I recognize that I run the risk of sounding like I am always telling foundations what I think they should do. Probably too many of my blog posts and Chronicle of Philanthropy columns have contained the phrase “foundations should.”
I know foundations can’t do everything, and that it’s easy to point the finger at institutions sitting on a lot of resources and ask, “why aren’t you doing this better?,” or, “why aren’t you doing that better?” I don’t want to seem unreasonable – or naïve – in my expectations of what foundations can do.
I do think that if foundations want to see nonprofits achieve higher standards of evidence of effectiveness and be better at data collection and analysis that fuels improvement – and our research suggests they do – then they need to support nonprofits in doing that work. I do.
And I do think that if funders want to understand their own performance, in order to improve, then they need to support nonprofits’ efforts to assess and improve. In a report we’ll release in the coming weeks, based on a survey of foundation CEOs, we’ll see yet again that foundation leaders say they want more information about what works, and what doesn’t. But, today, too few funders are supporting their grantees, or others, in developing that information. We know that because we have surveyed grantees on this topic, and our findings are clear.
So that’s why the efforts of Mario Morino, founder of Venture Philanthropy Partners (VPP), and others are so important, and welcome. Morino is hosting an important, now sold out conference in Washington December 3-4 – After the Leap – that will focus on this disconnect. I am speaking on a panel, moderated by Mike Bailin, former president of Edna McConnell Clark Foundation (EMCF), that is titled simply, “Do Funders Get It?”
I think my answer, today, is, “No. most don’t.”
Much attention has been paid to the example of EMCF over the years, and rightly so. EMCF’s focus on supporting youth development organizations that clear a high bar of evidence of efficacy – a strategy that Bailin put in place and that has been continued and expanded upon under his successor, Nancy Roob – is an inspiring example. More recently, EMCF has launched an effort – called PropelNext – to move beyond its small set of core grantees to others that are not as far along in establishing evidence of their effectiveness. EMCF is working to help them “build their capacity and ability to use data.”
But the EMCF model has not been widely emulated by other foundations, though it certainly seems to have contributed to more interest in helping organizations scale.
Why aren’t other funders adopting EMCF’s model? The reasons are likely many, including that it is very difficult to execute well; that some funders interested in spreading good practice want, for understandable reasons, to take a less organizational-growth centered approach and instead focus on spreading good practice among organizations working toward the same goals (which, as this new Bridgespan report makes clear, isn’t easy to do in a way that’s faithful to what has been shown to actually work); that EMCF’s is a model that has been built for human service organizations and isn’t necessarily easily translatable to other program areas, such as the environment; and that many funders focus more on systems and policy change than EMCF has in recent years.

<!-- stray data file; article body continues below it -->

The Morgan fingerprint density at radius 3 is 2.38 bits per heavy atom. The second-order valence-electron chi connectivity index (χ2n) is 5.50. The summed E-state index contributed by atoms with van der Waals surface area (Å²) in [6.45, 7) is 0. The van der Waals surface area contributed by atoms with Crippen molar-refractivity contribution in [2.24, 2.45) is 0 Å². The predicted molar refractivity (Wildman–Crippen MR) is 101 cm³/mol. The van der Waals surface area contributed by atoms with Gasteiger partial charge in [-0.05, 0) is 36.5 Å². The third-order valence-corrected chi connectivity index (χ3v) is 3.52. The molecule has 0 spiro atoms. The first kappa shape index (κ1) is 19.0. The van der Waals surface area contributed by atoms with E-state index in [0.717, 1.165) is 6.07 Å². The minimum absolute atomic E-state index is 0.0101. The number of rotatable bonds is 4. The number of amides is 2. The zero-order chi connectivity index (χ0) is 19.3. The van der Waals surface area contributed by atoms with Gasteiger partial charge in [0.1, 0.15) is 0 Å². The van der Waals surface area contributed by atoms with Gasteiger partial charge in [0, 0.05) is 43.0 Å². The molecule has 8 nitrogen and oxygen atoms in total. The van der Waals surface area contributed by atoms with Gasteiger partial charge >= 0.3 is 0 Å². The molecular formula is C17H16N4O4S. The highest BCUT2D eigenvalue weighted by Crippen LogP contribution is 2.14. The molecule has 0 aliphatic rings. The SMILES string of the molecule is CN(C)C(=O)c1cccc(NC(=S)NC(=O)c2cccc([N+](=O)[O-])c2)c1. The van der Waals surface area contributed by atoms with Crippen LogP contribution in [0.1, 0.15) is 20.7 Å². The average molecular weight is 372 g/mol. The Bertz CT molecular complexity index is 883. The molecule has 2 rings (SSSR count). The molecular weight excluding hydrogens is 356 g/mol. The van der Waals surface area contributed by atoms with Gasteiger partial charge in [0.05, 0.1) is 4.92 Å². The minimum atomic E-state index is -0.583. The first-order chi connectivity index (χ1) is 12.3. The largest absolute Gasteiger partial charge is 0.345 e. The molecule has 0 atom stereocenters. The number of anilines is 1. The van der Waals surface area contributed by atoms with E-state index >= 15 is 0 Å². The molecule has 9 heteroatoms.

Still, there is hope. There are other, often overlooked examples of foundations investing in nonprofit capacity to assess and improve performance. I would love to see those raised up: one good example is St. Luke’s Foundation in Cleveland, whose CEO Denise Zeman is among the speakers at After the Leap. We at CEP have highlighted others, such as the investments made by the Stuart Foundation in San Francisco in a data infrastructure that benefits a range of organizations working on child welfare in California. (We wrote a case study several years back about Stuart’s efforts.)
And, of course, there is Robert Wood Johnson Foundation, which has been investing in understanding what works and what doesn’t – and supporting nonprofits in those efforts – for decade. There are also newer, smaller funders like VPP and others that have taken on the challenge of supporting nonprofit assessment efforts.
But they remain much more the exception than the rule.
Look, I get very much that it’s far, far more difficult to assess performance in our sector than it is to assess performance in the private sector. Many have eloquently described the peculiar challenges of nonprofit assessment, perhaps none so eloquently as Caroline Fiennes in an excellent chapter of her excellent book, It Ain’t What You Give, It’s the Way You Give It. So I won’t recount all the reasons here.
But the degree of difficulty isn’t a reason not to support these efforts. Indeed, it’s quite the opposite. Until foundations really step up and support nonprofits’ data collection, assessment, and improvement, we will not get the best out of our collective efforts.
Phil Buchanan is President of CEP and a regular columnist for The Chronicle of Philanthropy. You can find him on Twitter @philCEP.
Disclosure: Some of the foundations mentioned are grant supporters or clients of CEP.